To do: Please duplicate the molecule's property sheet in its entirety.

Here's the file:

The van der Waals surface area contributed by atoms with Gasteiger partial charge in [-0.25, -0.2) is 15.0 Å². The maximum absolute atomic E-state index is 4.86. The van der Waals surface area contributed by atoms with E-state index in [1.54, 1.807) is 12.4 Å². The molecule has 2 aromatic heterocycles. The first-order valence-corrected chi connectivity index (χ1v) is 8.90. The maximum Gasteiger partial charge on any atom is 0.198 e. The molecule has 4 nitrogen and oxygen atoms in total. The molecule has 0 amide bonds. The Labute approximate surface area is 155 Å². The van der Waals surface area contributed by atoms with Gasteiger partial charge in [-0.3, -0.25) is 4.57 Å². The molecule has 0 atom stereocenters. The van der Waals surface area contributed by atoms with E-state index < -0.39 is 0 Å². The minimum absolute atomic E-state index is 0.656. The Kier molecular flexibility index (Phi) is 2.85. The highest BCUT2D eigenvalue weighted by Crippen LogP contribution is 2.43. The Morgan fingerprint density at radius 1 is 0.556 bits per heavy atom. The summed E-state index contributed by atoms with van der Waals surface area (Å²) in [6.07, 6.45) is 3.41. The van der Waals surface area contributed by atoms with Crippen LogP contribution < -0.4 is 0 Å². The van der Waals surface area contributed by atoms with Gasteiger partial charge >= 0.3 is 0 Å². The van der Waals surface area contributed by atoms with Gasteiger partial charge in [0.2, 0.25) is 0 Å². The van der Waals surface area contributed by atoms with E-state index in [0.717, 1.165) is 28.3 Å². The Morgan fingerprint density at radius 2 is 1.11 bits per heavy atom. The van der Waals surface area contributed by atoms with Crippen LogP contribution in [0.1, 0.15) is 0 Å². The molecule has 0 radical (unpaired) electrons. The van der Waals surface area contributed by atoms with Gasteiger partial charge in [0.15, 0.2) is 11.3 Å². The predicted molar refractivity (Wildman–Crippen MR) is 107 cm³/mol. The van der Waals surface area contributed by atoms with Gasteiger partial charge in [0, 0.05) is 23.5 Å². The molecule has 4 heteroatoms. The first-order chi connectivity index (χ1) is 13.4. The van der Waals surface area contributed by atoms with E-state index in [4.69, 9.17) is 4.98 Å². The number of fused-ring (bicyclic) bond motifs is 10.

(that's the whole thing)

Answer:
The van der Waals surface area contributed by atoms with Gasteiger partial charge in [-0.25, -0.2) is 15.0 Å². The maximum absolute atomic E-state index is 4.86. The van der Waals surface area contributed by atoms with E-state index in [1.54, 1.807) is 12.4 Å². The molecule has 2 aromatic heterocycles. The first-order valence-corrected chi connectivity index (χ1v) is 8.90. The maximum Gasteiger partial charge on any atom is 0.198 e. The molecule has 4 nitrogen and oxygen atoms in total. The molecule has 0 amide bonds. The Labute approximate surface area is 155 Å². The van der Waals surface area contributed by atoms with Gasteiger partial charge in [-0.3, -0.25) is 4.57 Å². The molecule has 0 atom stereocenters. The van der Waals surface area contributed by atoms with E-state index < -0.39 is 0 Å². The minimum absolute atomic E-state index is 0.656. The Kier molecular flexibility index (Phi) is 2.85. The highest BCUT2D eigenvalue weighted by Crippen LogP contribution is 2.43. The Morgan fingerprint density at radius 1 is 0.556 bits per heavy atom. The summed E-state index contributed by atoms with van der Waals surface area (Å²) in [6.07, 6.45) is 3.41. The van der Waals surface area contributed by atoms with Crippen LogP contribution < -0.4 is 0 Å². The van der Waals surface area contributed by atoms with Gasteiger partial charge >= 0.3 is 0 Å². The van der Waals surface area contributed by atoms with Gasteiger partial charge in [0.2, 0.25) is 0 Å². The van der Waals surface area contributed by atoms with E-state index in [0.717, 1.165) is 28.3 Å². The Morgan fingerprint density at radius 2 is 1.11 bits per heavy atom. The van der Waals surface area contributed by atoms with Crippen LogP contribution in [0.1, 0.15) is 0 Å². The molecule has 0 radical (unpaired) electrons. The van der Waals surface area contributed by atoms with Gasteiger partial charge in [0.15, 0.2) is 11.3 Å². The predicted molar refractivity (Wildman–Crippen MR) is 107 cm³/mol. The van der Waals surface area contributed by atoms with Gasteiger partial charge in [0, 0.05) is 23.5 Å². The molecule has 4 heteroatoms. The first-order chi connectivity index (χ1) is 13.4. The van der Waals surface area contributed by atoms with E-state index in [4.69, 9.17) is 4.98 Å². The number of fused-ring (bicyclic) bond motifs is 10.